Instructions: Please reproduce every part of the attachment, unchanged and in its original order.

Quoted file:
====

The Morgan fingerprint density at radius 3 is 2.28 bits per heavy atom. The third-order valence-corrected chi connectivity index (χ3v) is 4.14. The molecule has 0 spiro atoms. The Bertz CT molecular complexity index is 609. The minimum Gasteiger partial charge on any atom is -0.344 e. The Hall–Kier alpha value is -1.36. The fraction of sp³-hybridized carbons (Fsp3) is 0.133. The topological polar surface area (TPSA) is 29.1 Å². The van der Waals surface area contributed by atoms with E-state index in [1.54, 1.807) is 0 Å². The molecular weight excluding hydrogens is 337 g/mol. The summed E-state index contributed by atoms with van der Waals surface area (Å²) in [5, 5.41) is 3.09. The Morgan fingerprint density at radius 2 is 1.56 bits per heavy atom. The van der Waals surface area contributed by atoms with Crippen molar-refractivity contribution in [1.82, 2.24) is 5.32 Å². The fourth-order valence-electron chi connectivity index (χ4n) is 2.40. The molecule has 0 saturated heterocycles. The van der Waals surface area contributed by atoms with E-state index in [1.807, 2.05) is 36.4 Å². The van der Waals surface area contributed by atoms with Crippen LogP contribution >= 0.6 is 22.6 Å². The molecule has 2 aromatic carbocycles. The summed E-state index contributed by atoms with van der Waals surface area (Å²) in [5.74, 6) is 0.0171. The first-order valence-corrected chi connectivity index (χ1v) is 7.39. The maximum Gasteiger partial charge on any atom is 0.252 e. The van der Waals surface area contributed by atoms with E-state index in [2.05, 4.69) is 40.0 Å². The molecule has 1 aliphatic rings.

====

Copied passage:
The Morgan fingerprint density at radius 3 is 2.28 bits per heavy atom. The third-order valence-corrected chi connectivity index (χ3v) is 4.14. The molecule has 0 spiro atoms. The Bertz CT molecular complexity index is 609. The minimum Gasteiger partial charge on any atom is -0.344 e. The Hall–Kier alpha value is -1.36. The fraction of sp³-hybridized carbons (Fsp3) is 0.133. The topological polar surface area (TPSA) is 29.1 Å². The van der Waals surface area contributed by atoms with E-state index in [1.54, 1.807) is 0 Å². The molecular weight excluding hydrogens is 337 g/mol. The summed E-state index contributed by atoms with van der Waals surface area (Å²) in [5, 5.41) is 3.09. The Morgan fingerprint density at radius 2 is 1.56 bits per heavy atom. The van der Waals surface area contributed by atoms with Crippen molar-refractivity contribution in [1.82, 2.24) is 5.32 Å². The fourth-order valence-electron chi connectivity index (χ4n) is 2.40. The molecule has 0 saturated heterocycles. The van der Waals surface area contributed by atoms with E-state index in [1.807, 2.05) is 36.4 Å². The van der Waals surface area contributed by atoms with Crippen LogP contribution >= 0.6 is 22.6 Å². The molecule has 2 aromatic carbocycles. The summed E-state index contributed by atoms with van der Waals surface area (Å²) in [5.74, 6) is 0.0171. The first-order valence-corrected chi connectivity index (χ1v) is 7.39. The maximum Gasteiger partial charge on any atom is 0.252 e. The van der Waals surface area contributed by atoms with E-state index in [2.05, 4.69) is 40.0 Å². The molecule has 1 aliphatic rings.